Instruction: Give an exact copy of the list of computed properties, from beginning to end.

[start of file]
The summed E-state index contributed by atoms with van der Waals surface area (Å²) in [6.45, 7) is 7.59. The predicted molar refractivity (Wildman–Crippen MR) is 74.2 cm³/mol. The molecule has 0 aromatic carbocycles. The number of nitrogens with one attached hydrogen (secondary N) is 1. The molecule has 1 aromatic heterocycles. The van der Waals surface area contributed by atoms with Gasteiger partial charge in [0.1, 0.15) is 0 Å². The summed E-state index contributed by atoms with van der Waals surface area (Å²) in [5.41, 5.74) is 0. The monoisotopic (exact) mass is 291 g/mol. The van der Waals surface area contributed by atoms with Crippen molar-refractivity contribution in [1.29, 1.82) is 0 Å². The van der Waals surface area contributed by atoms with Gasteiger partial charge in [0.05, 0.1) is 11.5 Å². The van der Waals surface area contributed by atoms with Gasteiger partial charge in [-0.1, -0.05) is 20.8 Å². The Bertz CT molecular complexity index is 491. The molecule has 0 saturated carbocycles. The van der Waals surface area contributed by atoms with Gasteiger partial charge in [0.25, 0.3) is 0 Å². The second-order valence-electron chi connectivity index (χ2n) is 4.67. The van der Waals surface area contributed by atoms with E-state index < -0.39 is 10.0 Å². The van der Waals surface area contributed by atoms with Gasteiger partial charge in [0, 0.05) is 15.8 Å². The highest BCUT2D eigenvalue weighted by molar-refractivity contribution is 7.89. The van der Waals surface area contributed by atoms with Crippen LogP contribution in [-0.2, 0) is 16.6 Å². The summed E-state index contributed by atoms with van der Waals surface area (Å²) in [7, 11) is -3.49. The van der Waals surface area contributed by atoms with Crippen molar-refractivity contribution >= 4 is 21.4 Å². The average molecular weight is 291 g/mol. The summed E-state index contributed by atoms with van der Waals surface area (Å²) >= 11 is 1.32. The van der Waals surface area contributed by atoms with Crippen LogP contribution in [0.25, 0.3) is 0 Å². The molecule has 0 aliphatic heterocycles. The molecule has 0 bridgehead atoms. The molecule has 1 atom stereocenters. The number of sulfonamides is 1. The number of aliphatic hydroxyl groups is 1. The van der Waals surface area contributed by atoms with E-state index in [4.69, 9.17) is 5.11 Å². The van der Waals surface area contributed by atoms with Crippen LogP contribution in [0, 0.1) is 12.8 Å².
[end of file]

The summed E-state index contributed by atoms with van der Waals surface area (Å²) in [6.45, 7) is 7.59. The predicted molar refractivity (Wildman–Crippen MR) is 74.2 cm³/mol. The molecule has 0 aromatic carbocycles. The number of nitrogens with one attached hydrogen (secondary N) is 1. The molecule has 1 aromatic heterocycles. The van der Waals surface area contributed by atoms with Gasteiger partial charge in [0.1, 0.15) is 0 Å². The summed E-state index contributed by atoms with van der Waals surface area (Å²) in [5.41, 5.74) is 0. The monoisotopic (exact) mass is 291 g/mol. The van der Waals surface area contributed by atoms with Crippen molar-refractivity contribution in [1.29, 1.82) is 0 Å². The van der Waals surface area contributed by atoms with Gasteiger partial charge in [0.05, 0.1) is 11.5 Å². The van der Waals surface area contributed by atoms with Gasteiger partial charge in [-0.1, -0.05) is 20.8 Å². The Bertz CT molecular complexity index is 491. The molecule has 0 saturated carbocycles. The van der Waals surface area contributed by atoms with Gasteiger partial charge in [0.25, 0.3) is 0 Å². The second-order valence-electron chi connectivity index (χ2n) is 4.67. The van der Waals surface area contributed by atoms with E-state index < -0.39 is 10.0 Å². The van der Waals surface area contributed by atoms with Gasteiger partial charge in [0, 0.05) is 15.8 Å². The highest BCUT2D eigenvalue weighted by molar-refractivity contribution is 7.89. The van der Waals surface area contributed by atoms with Crippen LogP contribution in [-0.2, 0) is 16.6 Å². The summed E-state index contributed by atoms with van der Waals surface area (Å²) in [7, 11) is -3.49. The van der Waals surface area contributed by atoms with Crippen molar-refractivity contribution >= 4 is 21.4 Å². The average molecular weight is 291 g/mol. The summed E-state index contributed by atoms with van der Waals surface area (Å²) >= 11 is 1.32. The van der Waals surface area contributed by atoms with Crippen LogP contribution in [0.25, 0.3) is 0 Å². The molecule has 0 aliphatic heterocycles. The molecule has 0 bridgehead atoms. The molecule has 1 atom stereocenters. The number of sulfonamides is 1. The number of aliphatic hydroxyl groups is 1. The van der Waals surface area contributed by atoms with E-state index in [4.69, 9.17) is 5.11 Å². The van der Waals surface area contributed by atoms with Crippen LogP contribution in [0, 0.1) is 12.8 Å².